In other words, the Defendant would have a complete defence, even if the breach of duty (fault) had been obvious.

Under the Limitation Act 1980, the Courts have the discretion to allow cases to proceed even if they are brought out of time.

This discretion is often used when injured people have not been able to issue Court Proceedings for a number of very valid reasons.

So, cases can proceed, even if they have been brought out of time, the Government is intending to change the law for our armed forces.

The Overseas Operations (Service Personnel and Veterans) Bill would apply a finite deadline of six years for claims for death or injury of a member of the armed forces.

There would be no ability to extend this arbitrary period of time, regardless of how exceptional the circumstances were.

This would place the Ministry of Defence in a much more advantageous position than any other Defendant in the country.

Part 1 of Schedule 2 states:“The court shall not under this section dis-apply any provision of section 11 in its application to an overseas armed forces action if the action was brought after the expiration of the period of six years from the section 11 relevant date”.

There are a plethora of examples when the Ministry of Defence’s negligence may result in significant psychiatric injury to armed forces personnel meaning that there may be an understandable delay in individual exercising their civil rights.

The Government has indicated that the Overseas Operations (Service Personnel and Veterans) Bill will be “providing greater legal protections to armed forces personnel and veterans serving on military operations overseas”; it is difficult to see how this is true.

As the proposed law stands to be, members of the Armed Forces and the Security Services, on the same operation, would have two different outcomes having been victims of the same negligent conduct.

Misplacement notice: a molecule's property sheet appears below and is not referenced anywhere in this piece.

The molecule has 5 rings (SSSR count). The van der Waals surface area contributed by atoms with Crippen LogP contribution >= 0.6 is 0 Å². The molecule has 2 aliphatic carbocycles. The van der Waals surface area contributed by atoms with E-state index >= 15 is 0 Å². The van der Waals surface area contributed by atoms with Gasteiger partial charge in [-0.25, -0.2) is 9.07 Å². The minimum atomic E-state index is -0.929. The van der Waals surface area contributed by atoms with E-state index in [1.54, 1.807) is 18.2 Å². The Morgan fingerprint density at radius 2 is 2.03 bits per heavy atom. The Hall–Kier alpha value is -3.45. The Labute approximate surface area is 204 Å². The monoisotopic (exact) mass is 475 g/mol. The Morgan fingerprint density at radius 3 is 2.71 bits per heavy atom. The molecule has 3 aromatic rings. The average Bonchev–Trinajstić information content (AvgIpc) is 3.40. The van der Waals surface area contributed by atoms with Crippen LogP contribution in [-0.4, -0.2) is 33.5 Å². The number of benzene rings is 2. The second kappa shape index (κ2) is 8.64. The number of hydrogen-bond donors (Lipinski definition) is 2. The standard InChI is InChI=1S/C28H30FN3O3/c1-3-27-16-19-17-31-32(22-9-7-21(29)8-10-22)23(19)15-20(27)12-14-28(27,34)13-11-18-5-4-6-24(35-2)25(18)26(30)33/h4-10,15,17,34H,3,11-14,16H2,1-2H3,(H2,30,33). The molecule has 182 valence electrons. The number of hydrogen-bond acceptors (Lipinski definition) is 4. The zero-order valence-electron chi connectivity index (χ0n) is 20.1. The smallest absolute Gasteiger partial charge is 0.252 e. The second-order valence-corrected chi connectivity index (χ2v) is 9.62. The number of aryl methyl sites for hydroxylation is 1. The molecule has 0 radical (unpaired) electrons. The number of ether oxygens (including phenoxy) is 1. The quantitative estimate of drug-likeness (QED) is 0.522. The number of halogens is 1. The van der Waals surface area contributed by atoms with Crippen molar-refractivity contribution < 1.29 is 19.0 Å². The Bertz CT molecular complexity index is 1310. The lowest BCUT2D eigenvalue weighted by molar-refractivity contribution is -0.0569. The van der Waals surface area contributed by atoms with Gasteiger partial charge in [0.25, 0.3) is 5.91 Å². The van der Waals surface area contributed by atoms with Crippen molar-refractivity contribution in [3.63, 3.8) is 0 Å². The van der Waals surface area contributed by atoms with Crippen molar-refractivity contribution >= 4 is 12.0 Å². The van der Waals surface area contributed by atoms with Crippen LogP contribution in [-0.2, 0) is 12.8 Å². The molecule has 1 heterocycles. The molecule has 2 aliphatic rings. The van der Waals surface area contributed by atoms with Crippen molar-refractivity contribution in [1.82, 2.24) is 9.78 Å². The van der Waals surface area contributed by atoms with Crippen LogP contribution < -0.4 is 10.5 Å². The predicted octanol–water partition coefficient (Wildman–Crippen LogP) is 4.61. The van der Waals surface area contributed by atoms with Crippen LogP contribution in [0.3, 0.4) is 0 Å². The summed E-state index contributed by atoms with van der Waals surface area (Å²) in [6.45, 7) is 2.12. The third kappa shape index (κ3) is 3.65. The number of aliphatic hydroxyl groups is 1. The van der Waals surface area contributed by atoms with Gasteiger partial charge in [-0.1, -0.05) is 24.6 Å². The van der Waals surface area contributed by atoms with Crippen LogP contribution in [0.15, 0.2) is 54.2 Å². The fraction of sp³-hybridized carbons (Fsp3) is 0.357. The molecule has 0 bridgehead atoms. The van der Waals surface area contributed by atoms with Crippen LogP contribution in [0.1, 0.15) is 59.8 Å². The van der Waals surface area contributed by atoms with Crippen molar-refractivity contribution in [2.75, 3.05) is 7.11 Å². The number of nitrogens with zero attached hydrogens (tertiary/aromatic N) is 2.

David Withers  is a partner and solicitor-advocate at Irwin Mitchell LLP, leading a team specialising in neuro-trauma and other serious injuries such as amputations or significant poly-trauma.

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Bereavement damages – an overview



The thorny issue of bereavement damages in fatal accident cases has recently raised its head again on one of my cases, writes associate solicitor Lauren Haas. Since so few of the families I encounter are aware of bereavement damages it may be useful to summarise the current law in this area and set out what the potential issues are.

What are bereavement damages?

Bereavement damages are a fixed sum of money which can be claimed on the unlawful death of a loved one.

They are separate from any financial dependency claim, which can of course also be brought.

Unlike a lot of other jurisdictions in Europe and the world, within the English jurisdiction we are very restrictive in our approach to bereavement damages.

Who can claim?

The current legal position allows you to claim the bereavement award if you are:

  • The spouse or civil partner of the deceased; or if no such eligible claimants exist, then
  • In cases involving the death of a child under 18, the parents if the child was “legitimate”, or the mother if the child was “illegitimate” ie mother and father were not married.

The question of who can actually claim this award has caused some controversy and outrage in recent years.

In 2017, a case in the Court of Appeal (Smith v Lancashire Teaching Hospitals NHS Foundation Trust) resulted in the Court of Appeal dragging the rather outmoded position on eligible claimants into a 21st century setting by ruling that cohabitants who have lived together for two years or more (for at least two years immediately prior to death) can claim for bereavement damages.

However – beware! As is the case for parents, where both an eligible cohabitant and spouse are eligible to claim bereavement damages then the award is divided equally between them.